"Reporter" who wrote ridiculous story about Snowden leaks in China admits he was just acting as a government stenographer

Tom Harper wrote the ridiculous cover story in the Sunday Times in which anonymous government sources claimed that the Russians and Chinese had somehow gained the power to decrypt copies of the files Edward Snowden took from the NSA, depite the fact that these files were never in Russia and despite the fact that the UK government claims that when criminals use crypto on their communications, the state is powerless to decrypt them. Read the rest

Translation: once they learn the truth, techies hate and fear us

US Defense Secretary: Snowden Caused Tensions With Techies Read the rest

SF Muni spends anti-terror money on fare evaders because it's a gateway to terrorism

Cmdr. Mikail Ali, the former top transit police officer in San Francisco, justified spending anti-terror funding on fare evaders because "Fare evasion is the nexus by which we make those initial contacts [with criminals]" and cracking down on it lets them find terrorists. Read the rest

NSA can't find any emails from Snowden, then it can (convenient, no?)

Yesterday, the NSA released an email from Edward Snowden to his superiors asking about the legality of NSA spying, claiming it was the only evidence they had that he ever tried to go through channels before turning leaker; on its face, this is pretty damning. But there's one problem: six months ago, the NSA claimed that they had no emails of the sort from Snowden, and then this one happened to turn up just in time to counter Snowden's allegations on US TV that he'd tried to blow the whistle from inside. My guess? Someone as canny as Snowden kept copies of all the communiques he made and flags he raised, and will be shortly making the NSA look like pathetic liars (again). Read the rest

De-obfuscating Big Cable's numbers: investment flat since 2000

The cable lobby group NCTA claims the industry has been investing record amounts in network upgrades, which will dry up if they are forced to endure Net Neutrality. Techdirt points out that Big Cable's numbers are cumulative, and re-runs them year on year. Turns out investment has been flat since about 2000. Read the rest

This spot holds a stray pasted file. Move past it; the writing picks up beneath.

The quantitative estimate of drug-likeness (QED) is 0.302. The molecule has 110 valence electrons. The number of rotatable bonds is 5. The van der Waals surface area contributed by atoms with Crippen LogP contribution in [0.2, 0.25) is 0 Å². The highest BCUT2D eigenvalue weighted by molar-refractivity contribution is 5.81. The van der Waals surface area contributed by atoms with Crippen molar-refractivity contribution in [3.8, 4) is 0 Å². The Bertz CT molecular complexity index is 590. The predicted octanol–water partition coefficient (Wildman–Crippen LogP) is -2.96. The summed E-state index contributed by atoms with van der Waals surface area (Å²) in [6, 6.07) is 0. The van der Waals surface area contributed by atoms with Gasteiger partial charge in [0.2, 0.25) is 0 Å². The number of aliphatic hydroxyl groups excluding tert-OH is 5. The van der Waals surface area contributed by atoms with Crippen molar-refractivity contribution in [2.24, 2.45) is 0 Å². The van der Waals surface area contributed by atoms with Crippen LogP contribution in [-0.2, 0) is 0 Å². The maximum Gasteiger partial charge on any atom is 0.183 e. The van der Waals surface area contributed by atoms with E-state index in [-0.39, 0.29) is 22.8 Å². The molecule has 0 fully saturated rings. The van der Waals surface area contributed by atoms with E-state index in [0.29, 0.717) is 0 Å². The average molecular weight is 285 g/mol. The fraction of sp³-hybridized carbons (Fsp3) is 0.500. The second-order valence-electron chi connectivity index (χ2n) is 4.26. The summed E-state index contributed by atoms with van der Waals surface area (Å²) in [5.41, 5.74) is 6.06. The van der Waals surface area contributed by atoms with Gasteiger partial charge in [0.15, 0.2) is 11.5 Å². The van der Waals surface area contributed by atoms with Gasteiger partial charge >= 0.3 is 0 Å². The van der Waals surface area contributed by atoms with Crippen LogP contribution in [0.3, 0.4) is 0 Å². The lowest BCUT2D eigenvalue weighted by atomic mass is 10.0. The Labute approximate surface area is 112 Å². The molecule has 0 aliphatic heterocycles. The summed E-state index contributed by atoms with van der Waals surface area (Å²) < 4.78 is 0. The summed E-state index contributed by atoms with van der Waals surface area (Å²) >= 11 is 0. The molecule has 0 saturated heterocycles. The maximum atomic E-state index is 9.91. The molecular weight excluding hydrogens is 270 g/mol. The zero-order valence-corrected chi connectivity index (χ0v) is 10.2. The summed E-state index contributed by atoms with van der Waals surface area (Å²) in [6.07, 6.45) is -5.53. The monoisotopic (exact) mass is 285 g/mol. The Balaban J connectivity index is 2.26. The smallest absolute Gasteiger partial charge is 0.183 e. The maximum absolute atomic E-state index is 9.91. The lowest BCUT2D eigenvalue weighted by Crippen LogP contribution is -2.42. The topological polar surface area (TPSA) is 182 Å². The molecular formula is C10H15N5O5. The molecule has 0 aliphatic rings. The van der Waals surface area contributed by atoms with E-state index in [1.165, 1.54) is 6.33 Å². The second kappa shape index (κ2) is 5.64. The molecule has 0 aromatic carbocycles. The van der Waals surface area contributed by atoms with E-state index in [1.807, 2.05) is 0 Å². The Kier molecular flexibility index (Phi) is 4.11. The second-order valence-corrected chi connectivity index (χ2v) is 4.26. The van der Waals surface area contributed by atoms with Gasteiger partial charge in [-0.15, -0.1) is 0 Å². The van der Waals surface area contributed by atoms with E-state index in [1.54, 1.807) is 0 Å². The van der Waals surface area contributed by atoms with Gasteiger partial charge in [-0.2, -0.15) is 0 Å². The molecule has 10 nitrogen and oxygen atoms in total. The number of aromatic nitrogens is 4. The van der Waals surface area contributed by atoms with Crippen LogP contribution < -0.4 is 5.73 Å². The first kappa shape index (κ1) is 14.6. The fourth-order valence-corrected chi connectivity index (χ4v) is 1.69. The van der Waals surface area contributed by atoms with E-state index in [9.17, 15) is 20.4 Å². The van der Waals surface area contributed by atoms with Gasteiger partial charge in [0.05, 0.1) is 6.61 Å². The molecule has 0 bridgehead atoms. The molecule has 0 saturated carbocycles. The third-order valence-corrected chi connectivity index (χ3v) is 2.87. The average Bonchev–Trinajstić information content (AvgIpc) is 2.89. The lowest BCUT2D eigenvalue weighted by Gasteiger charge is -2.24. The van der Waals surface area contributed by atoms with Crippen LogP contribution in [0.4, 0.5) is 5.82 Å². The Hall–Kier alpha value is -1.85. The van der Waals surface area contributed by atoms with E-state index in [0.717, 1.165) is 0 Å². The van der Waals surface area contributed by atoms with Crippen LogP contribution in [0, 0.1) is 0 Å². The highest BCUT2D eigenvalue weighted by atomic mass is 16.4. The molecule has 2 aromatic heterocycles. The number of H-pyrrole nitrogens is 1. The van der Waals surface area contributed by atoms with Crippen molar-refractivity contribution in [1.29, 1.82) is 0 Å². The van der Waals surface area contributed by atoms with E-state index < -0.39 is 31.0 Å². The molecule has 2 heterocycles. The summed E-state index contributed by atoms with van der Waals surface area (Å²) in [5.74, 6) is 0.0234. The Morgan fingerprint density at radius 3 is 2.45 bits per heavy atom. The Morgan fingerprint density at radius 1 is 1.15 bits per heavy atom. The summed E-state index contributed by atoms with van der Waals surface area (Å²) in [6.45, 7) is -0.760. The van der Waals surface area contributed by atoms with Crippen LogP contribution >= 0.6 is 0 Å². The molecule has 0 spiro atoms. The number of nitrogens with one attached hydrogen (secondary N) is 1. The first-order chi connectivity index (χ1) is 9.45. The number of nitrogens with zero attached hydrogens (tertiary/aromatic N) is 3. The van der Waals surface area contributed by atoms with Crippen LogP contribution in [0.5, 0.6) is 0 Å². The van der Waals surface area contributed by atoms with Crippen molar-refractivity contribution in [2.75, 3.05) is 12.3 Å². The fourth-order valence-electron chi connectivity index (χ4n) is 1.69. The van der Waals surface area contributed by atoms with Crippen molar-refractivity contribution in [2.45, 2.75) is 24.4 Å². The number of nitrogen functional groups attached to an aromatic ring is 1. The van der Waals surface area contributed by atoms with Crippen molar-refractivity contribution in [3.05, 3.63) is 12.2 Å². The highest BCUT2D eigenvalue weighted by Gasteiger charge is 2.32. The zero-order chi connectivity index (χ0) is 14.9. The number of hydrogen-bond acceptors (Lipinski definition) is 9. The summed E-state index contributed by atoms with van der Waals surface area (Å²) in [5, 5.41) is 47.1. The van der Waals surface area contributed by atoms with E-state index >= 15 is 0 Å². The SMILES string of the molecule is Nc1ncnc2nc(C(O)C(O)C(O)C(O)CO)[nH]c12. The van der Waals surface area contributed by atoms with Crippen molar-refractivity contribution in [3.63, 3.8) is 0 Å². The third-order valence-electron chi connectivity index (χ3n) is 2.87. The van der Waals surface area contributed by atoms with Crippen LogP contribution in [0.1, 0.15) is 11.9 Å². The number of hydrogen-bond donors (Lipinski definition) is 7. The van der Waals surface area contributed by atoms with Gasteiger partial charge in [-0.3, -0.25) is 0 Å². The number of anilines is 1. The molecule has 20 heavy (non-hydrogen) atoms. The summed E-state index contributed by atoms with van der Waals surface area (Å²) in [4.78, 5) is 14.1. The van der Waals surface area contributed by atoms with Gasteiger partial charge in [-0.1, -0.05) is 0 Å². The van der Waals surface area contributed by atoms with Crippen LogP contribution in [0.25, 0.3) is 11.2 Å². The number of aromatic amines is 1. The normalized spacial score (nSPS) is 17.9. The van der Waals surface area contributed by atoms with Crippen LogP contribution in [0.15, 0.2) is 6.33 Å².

Irony not dead: Comcast claims it is Net Neutrality's best friend

Since Netflix CEO Reid Hastings published a statement on Net Neutrality and Comcast (whom Netflix has had to bribe in order to secure normal service for its users), Comcast has gone on a charm offensive. The company sent a statement to Consumerist in which it asserts an imaginary history of championing Net Neutrality, a work of Stalin-grade reality-denying fiction that has Consumerist's Chris Morran practically chewing the keyboard in rage: Read the rest

NSA: We lack the capability to search our own email

The NSA turned down a ProPublica Freedom of Information Act request because it says it lacks the ability to search all the email within its internal network, so it can't answer a question like "What conversations took place between the NSA and National Geographic in the lead-up to a positive story about the Agency?" It can only search one user's mail at a time, not all 30,000 NSA employees.

"There's no central method to search an email at this time with the way our records are set up, unfortunately," NSA Freedom of Information Act officer Cindy Blacker told me last week.